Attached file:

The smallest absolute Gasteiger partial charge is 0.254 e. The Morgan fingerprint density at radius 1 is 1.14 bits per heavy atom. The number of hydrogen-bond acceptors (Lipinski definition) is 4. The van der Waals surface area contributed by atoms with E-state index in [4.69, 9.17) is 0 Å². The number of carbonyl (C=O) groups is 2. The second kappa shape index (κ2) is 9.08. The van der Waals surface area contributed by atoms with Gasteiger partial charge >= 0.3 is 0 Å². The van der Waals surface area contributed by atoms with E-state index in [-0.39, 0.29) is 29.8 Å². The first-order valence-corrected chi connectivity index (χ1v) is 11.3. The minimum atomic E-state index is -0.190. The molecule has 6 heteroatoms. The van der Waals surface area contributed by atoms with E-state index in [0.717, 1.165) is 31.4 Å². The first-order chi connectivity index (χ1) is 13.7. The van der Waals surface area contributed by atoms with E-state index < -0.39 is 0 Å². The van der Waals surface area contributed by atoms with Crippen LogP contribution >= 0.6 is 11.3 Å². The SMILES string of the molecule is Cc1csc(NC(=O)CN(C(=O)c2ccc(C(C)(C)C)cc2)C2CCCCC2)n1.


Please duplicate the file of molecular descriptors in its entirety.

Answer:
The smallest absolute Gasteiger partial charge is 0.254 e. The Morgan fingerprint density at radius 1 is 1.14 bits per heavy atom. The number of hydrogen-bond acceptors (Lipinski definition) is 4. The van der Waals surface area contributed by atoms with E-state index in [4.69, 9.17) is 0 Å². The number of carbonyl (C=O) groups is 2. The second kappa shape index (κ2) is 9.08. The van der Waals surface area contributed by atoms with Gasteiger partial charge >= 0.3 is 0 Å². The van der Waals surface area contributed by atoms with E-state index in [-0.39, 0.29) is 29.8 Å². The first-order valence-corrected chi connectivity index (χ1v) is 11.3. The minimum atomic E-state index is -0.190. The molecule has 6 heteroatoms. The van der Waals surface area contributed by atoms with E-state index in [0.717, 1.165) is 31.4 Å². The first-order chi connectivity index (χ1) is 13.7. The van der Waals surface area contributed by atoms with E-state index < -0.39 is 0 Å². The van der Waals surface area contributed by atoms with Crippen LogP contribution >= 0.6 is 11.3 Å². The SMILES string of the molecule is Cc1csc(NC(=O)CN(C(=O)c2ccc(C(C)(C)C)cc2)C2CCCCC2)n1.